MSN Money gives us six pieces of money math we all need to know. One of their most intriguing ideas is the discussion of what your time is worth. Here’s a portion of their take on the issue:
“If you work, you need to understand the basic concept that you’re trading your time (a nonrenewable resource) for money. So when you buy something, you’re trading minutes or hours or days of your life to procure that thing.
One way to do that is to simply look at your hourly wage. If you make $20 an hour and something costs $40, you can figure that it takes two hours of your life to pay for that thing. (A fast way to estimate your hourly wage if you’re salaried: Knock off the last three zeros and halve the result, so $50,000 becomes $50, which halved is $25. The rate you get will be a bit high but in the ballpark.)”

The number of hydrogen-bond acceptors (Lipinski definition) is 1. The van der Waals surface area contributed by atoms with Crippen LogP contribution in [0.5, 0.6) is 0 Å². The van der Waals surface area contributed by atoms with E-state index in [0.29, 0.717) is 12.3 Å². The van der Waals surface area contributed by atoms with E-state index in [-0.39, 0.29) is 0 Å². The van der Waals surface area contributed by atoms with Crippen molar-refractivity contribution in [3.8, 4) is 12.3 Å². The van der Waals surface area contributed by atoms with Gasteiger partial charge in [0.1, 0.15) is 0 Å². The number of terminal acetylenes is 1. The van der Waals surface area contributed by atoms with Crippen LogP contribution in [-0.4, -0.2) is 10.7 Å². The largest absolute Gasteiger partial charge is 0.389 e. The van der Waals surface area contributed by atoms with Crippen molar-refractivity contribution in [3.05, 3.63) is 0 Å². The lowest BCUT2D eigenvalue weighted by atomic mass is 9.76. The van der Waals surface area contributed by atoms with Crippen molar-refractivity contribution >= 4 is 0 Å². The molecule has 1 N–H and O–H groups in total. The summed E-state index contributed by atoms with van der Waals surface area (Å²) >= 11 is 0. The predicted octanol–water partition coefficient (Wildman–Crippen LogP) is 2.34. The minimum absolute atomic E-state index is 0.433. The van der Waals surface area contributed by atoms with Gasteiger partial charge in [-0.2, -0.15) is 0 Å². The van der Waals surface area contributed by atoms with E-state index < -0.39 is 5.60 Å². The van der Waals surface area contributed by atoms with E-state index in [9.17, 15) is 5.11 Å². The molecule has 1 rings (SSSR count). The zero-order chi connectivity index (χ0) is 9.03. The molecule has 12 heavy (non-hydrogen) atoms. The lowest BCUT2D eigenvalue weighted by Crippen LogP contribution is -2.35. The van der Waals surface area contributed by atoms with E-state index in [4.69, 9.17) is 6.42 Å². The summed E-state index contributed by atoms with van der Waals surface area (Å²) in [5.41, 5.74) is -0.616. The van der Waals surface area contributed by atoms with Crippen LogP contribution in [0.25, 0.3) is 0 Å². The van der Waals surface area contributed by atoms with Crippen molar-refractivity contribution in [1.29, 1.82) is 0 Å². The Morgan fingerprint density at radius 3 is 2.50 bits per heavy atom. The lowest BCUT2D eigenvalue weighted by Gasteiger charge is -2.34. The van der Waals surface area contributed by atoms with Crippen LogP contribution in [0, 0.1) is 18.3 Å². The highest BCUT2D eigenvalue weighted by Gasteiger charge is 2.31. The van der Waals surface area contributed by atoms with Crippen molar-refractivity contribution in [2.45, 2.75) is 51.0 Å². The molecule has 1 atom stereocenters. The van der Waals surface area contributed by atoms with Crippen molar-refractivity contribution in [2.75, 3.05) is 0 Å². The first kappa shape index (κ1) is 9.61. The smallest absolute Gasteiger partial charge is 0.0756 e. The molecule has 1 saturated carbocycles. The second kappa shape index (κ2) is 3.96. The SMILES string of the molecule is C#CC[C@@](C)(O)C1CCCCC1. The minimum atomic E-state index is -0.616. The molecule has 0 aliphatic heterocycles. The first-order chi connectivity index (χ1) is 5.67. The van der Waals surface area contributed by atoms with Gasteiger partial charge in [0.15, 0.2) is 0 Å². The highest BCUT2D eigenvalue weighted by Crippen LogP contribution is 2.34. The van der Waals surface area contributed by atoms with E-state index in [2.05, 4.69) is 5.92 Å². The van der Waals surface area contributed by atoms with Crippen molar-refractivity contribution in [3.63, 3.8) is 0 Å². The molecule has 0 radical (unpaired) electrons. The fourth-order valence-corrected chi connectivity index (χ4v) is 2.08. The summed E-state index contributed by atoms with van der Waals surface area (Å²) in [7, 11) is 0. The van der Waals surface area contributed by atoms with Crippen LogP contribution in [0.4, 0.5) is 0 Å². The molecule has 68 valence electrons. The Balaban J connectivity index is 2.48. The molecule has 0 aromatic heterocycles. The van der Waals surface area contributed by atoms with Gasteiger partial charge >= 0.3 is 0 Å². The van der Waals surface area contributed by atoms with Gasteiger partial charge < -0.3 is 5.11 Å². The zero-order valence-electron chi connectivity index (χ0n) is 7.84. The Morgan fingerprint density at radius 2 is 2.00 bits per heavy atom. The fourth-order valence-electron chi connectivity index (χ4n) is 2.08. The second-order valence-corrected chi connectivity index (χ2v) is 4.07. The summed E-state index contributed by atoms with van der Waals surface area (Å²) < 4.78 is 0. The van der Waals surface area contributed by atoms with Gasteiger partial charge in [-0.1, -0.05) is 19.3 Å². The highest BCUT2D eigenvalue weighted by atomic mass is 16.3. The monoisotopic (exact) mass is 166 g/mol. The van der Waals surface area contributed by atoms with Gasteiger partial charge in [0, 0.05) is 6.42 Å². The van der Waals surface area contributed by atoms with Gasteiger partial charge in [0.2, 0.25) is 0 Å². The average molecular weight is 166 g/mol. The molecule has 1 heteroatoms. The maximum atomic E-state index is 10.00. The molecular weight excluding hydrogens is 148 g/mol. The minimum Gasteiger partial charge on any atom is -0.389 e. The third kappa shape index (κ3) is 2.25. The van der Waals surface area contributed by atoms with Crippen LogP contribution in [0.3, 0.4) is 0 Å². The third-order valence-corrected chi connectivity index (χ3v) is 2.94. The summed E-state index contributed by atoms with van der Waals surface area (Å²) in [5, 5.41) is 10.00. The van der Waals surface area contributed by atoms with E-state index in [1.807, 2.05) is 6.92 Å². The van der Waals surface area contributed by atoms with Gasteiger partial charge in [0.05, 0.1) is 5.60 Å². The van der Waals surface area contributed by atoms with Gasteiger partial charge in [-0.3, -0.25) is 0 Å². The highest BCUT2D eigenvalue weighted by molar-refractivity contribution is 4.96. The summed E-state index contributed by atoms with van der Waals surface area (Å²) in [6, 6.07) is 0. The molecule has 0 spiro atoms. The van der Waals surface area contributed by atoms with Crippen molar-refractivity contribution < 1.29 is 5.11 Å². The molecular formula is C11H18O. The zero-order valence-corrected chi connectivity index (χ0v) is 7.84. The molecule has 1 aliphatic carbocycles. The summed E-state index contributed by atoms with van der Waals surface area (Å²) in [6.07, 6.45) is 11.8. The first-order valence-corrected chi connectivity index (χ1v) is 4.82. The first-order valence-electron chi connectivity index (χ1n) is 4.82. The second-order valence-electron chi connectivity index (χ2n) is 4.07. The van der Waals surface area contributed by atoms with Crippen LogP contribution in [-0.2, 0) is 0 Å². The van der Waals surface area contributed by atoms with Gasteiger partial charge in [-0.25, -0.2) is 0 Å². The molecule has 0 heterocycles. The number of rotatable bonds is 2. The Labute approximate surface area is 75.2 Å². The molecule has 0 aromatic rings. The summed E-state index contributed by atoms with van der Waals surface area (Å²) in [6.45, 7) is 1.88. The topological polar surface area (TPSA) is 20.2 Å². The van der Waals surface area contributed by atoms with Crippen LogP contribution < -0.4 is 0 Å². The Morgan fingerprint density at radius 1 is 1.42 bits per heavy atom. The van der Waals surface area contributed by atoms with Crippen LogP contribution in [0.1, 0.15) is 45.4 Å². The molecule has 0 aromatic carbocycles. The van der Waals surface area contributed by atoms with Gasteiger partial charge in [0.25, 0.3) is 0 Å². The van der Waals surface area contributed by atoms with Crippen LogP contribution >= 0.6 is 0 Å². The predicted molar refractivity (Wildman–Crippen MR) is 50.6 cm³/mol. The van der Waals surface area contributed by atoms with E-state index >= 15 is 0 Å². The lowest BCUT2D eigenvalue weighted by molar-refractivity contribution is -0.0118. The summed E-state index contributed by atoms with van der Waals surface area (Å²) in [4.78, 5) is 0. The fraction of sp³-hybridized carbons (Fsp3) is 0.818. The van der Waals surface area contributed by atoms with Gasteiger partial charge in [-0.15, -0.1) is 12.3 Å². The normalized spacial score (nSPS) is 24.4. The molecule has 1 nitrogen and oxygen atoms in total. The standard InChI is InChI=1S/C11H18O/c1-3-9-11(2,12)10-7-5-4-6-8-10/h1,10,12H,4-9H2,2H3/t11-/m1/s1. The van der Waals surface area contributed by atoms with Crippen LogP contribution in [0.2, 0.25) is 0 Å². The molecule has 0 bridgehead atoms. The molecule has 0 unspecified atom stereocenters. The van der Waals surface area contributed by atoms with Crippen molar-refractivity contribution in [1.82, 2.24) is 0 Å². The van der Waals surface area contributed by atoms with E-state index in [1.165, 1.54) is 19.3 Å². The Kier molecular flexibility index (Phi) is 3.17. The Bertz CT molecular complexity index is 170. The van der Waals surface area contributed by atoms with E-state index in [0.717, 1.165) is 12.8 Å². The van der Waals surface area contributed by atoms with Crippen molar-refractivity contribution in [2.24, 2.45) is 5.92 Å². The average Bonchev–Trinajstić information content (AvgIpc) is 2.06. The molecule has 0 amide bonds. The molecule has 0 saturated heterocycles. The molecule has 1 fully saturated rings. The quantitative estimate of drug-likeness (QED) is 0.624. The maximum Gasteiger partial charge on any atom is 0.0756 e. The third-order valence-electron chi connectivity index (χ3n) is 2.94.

They add that that taxes and other factors also have to be accounted for. Like many financial issues, determining the value of your time is not that simple.
Which brings us to the question: how do you value your time? Let’s say an acquaintance asks you to do a side work project for him. Do you quote your hourly wage or something different? Or say you have the choice of hiring out some home repair work or doing it yourself over several hours. How do you assign a value to the time you spend working on it? And if you have an unresolved customer service issue, how long is it worthwhile to pursuit it?
Money math you need to know